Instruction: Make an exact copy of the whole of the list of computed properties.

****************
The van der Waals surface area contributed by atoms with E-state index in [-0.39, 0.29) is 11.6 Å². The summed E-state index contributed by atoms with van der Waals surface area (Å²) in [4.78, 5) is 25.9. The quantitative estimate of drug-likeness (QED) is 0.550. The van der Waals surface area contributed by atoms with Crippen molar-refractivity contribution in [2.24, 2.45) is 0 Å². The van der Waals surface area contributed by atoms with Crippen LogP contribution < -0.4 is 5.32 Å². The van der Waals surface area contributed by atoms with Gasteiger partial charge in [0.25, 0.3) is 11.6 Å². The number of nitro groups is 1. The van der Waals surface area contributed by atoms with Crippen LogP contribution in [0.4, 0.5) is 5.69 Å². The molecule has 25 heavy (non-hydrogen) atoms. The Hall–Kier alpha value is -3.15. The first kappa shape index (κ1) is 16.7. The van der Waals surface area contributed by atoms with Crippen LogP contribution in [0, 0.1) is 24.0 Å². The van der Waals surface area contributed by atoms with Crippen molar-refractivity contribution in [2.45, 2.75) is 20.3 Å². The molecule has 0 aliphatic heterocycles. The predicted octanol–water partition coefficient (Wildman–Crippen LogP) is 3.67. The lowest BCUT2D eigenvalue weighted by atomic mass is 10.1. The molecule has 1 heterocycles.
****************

The van der Waals surface area contributed by atoms with E-state index in [-0.39, 0.29) is 11.6 Å². The summed E-state index contributed by atoms with van der Waals surface area (Å²) in [4.78, 5) is 25.9. The quantitative estimate of drug-likeness (QED) is 0.550. The van der Waals surface area contributed by atoms with Crippen molar-refractivity contribution in [2.24, 2.45) is 0 Å². The van der Waals surface area contributed by atoms with Crippen LogP contribution < -0.4 is 5.32 Å². The van der Waals surface area contributed by atoms with Gasteiger partial charge in [0.25, 0.3) is 11.6 Å². The number of nitro groups is 1. The van der Waals surface area contributed by atoms with Crippen LogP contribution in [0.4, 0.5) is 5.69 Å². The molecule has 25 heavy (non-hydrogen) atoms. The Hall–Kier alpha value is -3.15. The first kappa shape index (κ1) is 16.7. The van der Waals surface area contributed by atoms with Crippen LogP contribution in [0, 0.1) is 24.0 Å². The van der Waals surface area contributed by atoms with Crippen molar-refractivity contribution in [2.45, 2.75) is 20.3 Å². The molecule has 0 aliphatic heterocycles. The predicted octanol–water partition coefficient (Wildman–Crippen LogP) is 3.67. The lowest BCUT2D eigenvalue weighted by atomic mass is 10.1. The molecule has 1 heterocycles.